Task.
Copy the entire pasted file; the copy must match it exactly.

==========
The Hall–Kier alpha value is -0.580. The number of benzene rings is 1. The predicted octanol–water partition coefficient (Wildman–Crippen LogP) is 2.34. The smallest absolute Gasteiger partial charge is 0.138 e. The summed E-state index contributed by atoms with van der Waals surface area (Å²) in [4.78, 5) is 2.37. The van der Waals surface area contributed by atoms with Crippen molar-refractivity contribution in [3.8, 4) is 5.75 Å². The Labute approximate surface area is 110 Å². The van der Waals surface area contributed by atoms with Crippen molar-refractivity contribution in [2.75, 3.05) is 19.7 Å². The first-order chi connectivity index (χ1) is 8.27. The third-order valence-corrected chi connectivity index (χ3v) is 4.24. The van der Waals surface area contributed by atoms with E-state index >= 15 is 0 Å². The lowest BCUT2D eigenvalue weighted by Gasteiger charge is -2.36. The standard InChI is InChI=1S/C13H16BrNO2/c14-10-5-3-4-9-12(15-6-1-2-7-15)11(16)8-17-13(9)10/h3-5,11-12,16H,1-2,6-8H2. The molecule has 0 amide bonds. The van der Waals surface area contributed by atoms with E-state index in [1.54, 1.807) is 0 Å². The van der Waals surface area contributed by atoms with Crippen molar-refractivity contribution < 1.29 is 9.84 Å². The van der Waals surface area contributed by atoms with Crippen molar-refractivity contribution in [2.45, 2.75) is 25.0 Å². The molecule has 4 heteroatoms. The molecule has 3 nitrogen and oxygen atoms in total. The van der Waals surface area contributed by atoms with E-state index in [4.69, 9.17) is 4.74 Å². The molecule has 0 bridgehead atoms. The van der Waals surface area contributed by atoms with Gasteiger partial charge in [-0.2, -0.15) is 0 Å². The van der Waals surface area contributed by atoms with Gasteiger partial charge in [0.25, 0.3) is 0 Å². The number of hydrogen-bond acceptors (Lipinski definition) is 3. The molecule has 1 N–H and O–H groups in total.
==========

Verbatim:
The Hall–Kier alpha value is -0.580. The number of benzene rings is 1. The predicted octanol–water partition coefficient (Wildman–Crippen LogP) is 2.34. The smallest absolute Gasteiger partial charge is 0.138 e. The summed E-state index contributed by atoms with van der Waals surface area (Å²) in [4.78, 5) is 2.37. The van der Waals surface area contributed by atoms with Crippen molar-refractivity contribution in [3.8, 4) is 5.75 Å². The Labute approximate surface area is 110 Å². The van der Waals surface area contributed by atoms with Crippen molar-refractivity contribution in [2.75, 3.05) is 19.7 Å². The first-order chi connectivity index (χ1) is 8.27. The third-order valence-corrected chi connectivity index (χ3v) is 4.24. The van der Waals surface area contributed by atoms with E-state index >= 15 is 0 Å². The lowest BCUT2D eigenvalue weighted by Gasteiger charge is -2.36. The standard InChI is InChI=1S/C13H16BrNO2/c14-10-5-3-4-9-12(15-6-1-2-7-15)11(16)8-17-13(9)10/h3-5,11-12,16H,1-2,6-8H2. The molecule has 0 amide bonds. The van der Waals surface area contributed by atoms with E-state index in [1.54, 1.807) is 0 Å². The van der Waals surface area contributed by atoms with Crippen molar-refractivity contribution < 1.29 is 9.84 Å². The van der Waals surface area contributed by atoms with Crippen molar-refractivity contribution in [2.45, 2.75) is 25.0 Å². The molecule has 4 heteroatoms. The molecule has 3 nitrogen and oxygen atoms in total. The van der Waals surface area contributed by atoms with E-state index in [4.69, 9.17) is 4.74 Å². The molecule has 0 bridgehead atoms. The van der Waals surface area contributed by atoms with Gasteiger partial charge in [-0.2, -0.15) is 0 Å². The van der Waals surface area contributed by atoms with Gasteiger partial charge in [0.25, 0.3) is 0 Å². The number of hydrogen-bond acceptors (Lipinski definition) is 3. The molecule has 1 N–H and O–H groups in total.